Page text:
When Chingy made his debut with 2003's double-platinum Jackpot, featuring the hit "Right Thurr," he demonstrated beyond a doubt that there was more to St. Louis rap than Nelly. His second album, 2004's PowerBallin', also went platinum, and now his third, Hoodstar, is likely to follow suit. It has already spawned a No. 1 R&B single, "Pullin' Me Back," a soulful slow jam featuring singer Tyrese that tugs on all the right heartstrings, proving that thugs need love too.
Unfortunately, the rest of Hoodstar is less than stellar. It demonstrates Chingy's limitations as a lyricist—he's pretty much stuck on partying ("Club Gettin' Crowded"), girls ("Dem Jeans") and sneakers ("Brand New Kicks")—and lacks state-of-the-street beats. There's only so far he can get just rolling his r's.
DOWNLOAD THIS: "Pullin' Me Back"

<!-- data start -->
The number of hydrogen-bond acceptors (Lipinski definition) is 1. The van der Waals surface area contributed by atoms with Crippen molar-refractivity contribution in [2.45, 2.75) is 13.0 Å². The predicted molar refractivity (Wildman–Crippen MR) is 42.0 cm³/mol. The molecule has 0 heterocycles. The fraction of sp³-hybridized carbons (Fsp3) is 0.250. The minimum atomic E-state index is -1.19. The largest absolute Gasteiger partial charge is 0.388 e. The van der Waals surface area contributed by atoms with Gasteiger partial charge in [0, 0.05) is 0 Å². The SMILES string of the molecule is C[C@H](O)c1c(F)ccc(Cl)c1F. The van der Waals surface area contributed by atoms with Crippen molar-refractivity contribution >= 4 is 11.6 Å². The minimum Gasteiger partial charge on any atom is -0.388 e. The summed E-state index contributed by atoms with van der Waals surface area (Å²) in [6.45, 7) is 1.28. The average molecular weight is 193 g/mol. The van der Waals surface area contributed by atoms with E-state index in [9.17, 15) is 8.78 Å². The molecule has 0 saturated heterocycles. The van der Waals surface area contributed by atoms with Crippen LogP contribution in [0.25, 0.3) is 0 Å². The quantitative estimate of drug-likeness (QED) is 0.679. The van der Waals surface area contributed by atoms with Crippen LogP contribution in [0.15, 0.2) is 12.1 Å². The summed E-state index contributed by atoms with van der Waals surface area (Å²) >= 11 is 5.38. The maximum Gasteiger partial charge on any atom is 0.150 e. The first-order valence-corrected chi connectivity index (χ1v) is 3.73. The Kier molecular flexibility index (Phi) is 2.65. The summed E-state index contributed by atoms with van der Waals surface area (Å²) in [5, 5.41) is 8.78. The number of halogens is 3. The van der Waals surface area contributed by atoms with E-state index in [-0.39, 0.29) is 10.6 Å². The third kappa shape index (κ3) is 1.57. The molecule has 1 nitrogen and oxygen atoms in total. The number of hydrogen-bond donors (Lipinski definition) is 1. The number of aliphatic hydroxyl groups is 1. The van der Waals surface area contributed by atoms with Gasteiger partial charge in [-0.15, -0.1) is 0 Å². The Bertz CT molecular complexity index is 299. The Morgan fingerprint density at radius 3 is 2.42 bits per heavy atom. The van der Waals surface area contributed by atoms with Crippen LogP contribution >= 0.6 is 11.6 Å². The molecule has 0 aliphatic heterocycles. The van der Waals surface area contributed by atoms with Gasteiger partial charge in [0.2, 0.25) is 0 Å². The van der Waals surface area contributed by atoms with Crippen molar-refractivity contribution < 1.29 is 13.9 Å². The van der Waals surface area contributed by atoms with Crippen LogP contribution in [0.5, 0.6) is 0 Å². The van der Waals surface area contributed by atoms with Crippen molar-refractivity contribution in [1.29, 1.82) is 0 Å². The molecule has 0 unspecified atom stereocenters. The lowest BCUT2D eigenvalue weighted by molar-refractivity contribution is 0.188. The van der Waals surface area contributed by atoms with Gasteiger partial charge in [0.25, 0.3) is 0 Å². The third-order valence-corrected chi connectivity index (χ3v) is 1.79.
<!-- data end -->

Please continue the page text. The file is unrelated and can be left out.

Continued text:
The Captain & the Kid
While fans still flock to his shows for the oldies, Elton John has been quietly enjoying a creative resurgence in recent years. After 2001's Songs from the West Coast and 2004's Peachtree Road, he continues his winning streak with The Captain & the Kid, which is designed as a sequel to his 1975 classic Captain Fantastic and the Brown Dirt Cowboy. With longtime lyricist Bernie Taupin serving as his first mate, John navigates through richly melodic waters, from boogies like "Just Like Noah's Ark" to ballads like "Blues Never Fade Away."
DOWNLOAD THIS: "Wouldn't Have You Any Other Way (NYC)"
Face the Promise
REVIEWED BY STEVE DOUGHERTY